The Twitter model of lots of short little notes might actually be a good fit to the stream of consciousness that pervades every development team. Architecture discussions could be left on a private microblogging platform of sorts. A private set up also allows all of the notes to be made semipublic by default, so we avoid the problem of emails where things can (in larger organizations than the one I am in) get caught up into a he-said she-said that could only be cleared up by a sysadmin. The use of Twitter-style @ and # notation would make it easier to cross-reference development notes.

This is actually the same advantage it has over IRC, the traditional hacker standby. Since ever thing is public or semipublic by default, no one has to remember to log the conversation or post the log–or rile up feathers because a log was kept at all.

The largest irony of these musings, is that I know full well that, in one sense, the only purpose I have found for microblogging is in flagrant violation of the model put forth by the site that made it popular, Twitter. On Twitter, everything is public. If, hypothetically, my wife and I were to twitter notes back and forth about family matters (e.g. can you pick up some milk on the way home?), it is public. There is nothing wrong with that, but it is superfluous fluff to just about everyone on the world wide web.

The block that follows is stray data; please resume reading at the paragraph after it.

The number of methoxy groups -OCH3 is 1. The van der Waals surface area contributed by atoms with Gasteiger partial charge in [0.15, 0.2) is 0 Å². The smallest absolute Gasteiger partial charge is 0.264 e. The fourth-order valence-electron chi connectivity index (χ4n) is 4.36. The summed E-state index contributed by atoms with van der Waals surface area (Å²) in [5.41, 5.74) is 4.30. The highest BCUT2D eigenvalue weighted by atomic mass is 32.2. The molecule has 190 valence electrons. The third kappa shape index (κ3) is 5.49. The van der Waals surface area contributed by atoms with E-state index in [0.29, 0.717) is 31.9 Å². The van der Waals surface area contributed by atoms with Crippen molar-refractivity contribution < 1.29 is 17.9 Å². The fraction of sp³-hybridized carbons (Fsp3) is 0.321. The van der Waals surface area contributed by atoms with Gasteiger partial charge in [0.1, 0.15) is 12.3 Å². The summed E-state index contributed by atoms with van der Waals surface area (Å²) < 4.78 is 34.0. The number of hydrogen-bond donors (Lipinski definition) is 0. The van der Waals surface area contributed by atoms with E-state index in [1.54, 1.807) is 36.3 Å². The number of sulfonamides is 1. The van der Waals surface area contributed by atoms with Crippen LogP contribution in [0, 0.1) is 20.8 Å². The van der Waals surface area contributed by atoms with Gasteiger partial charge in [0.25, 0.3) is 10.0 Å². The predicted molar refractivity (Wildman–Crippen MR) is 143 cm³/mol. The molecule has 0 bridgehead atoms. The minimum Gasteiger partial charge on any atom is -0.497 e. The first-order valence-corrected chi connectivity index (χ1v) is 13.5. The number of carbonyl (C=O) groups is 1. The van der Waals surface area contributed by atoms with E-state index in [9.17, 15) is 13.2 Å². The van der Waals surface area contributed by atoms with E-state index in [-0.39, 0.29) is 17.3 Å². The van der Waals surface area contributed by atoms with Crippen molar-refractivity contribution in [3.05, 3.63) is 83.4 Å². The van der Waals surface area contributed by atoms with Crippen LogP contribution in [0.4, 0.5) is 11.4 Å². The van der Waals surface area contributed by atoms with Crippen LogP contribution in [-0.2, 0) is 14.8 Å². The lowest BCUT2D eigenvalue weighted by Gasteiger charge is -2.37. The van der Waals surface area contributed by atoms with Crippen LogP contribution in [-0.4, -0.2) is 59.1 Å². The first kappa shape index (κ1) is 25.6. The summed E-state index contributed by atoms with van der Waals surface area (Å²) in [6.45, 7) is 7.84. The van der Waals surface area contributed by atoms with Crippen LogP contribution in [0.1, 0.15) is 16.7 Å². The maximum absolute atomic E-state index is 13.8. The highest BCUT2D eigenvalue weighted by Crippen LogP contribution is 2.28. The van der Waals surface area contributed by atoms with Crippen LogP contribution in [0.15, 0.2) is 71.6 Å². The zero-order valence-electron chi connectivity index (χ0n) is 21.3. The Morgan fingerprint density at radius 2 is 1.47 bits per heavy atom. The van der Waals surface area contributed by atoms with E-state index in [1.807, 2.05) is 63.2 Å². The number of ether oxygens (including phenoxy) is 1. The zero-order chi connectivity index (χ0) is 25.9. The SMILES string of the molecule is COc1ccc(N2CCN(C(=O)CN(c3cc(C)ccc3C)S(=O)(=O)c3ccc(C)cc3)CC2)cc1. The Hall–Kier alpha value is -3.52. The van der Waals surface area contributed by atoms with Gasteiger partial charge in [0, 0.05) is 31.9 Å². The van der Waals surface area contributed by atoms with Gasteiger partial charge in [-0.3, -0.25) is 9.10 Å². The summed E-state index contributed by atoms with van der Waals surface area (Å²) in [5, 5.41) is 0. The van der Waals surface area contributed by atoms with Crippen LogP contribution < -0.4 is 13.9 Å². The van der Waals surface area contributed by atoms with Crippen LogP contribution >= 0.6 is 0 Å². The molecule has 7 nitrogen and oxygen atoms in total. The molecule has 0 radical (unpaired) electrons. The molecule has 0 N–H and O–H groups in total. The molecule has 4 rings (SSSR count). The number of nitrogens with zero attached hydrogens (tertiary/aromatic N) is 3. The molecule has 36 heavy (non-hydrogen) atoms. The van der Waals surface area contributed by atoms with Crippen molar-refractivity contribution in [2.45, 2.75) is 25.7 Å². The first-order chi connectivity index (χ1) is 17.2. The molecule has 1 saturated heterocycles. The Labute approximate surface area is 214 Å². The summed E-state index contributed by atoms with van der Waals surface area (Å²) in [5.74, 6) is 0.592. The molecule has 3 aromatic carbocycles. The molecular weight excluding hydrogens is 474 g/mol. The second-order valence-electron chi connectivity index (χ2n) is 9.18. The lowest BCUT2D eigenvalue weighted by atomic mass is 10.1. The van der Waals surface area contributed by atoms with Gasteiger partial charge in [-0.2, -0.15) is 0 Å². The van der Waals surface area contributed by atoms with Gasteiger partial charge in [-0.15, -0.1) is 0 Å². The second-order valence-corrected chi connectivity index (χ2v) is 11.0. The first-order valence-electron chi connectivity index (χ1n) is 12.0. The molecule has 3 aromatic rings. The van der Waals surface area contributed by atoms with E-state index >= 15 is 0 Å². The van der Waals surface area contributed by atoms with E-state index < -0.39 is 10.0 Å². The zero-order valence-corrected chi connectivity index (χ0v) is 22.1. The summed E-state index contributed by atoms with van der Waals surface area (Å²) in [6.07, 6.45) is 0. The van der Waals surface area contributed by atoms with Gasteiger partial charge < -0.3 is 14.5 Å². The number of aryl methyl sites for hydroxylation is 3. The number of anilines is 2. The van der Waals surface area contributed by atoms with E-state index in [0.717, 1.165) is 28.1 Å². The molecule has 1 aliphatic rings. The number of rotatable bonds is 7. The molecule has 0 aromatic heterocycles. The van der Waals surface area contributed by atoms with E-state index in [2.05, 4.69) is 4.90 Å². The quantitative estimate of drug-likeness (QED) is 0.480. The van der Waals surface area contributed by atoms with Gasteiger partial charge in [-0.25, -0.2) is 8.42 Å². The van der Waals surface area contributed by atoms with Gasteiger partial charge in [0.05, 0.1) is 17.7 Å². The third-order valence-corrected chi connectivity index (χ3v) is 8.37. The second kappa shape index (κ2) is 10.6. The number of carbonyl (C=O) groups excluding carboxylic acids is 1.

Incidentally, this is why, if you really want to do something like that, set up a private instance of microblogging software. The only valid use your present whereabouts can be to the general public, is as an invitation to be stalked.

But, back on topic, I think that is what is wrong with the microblogging model in the first place. The vast majority of what I have to say in < 140 characters, is something that is not really worthwhile for more than a select few to hear.

There are exceptions, of course.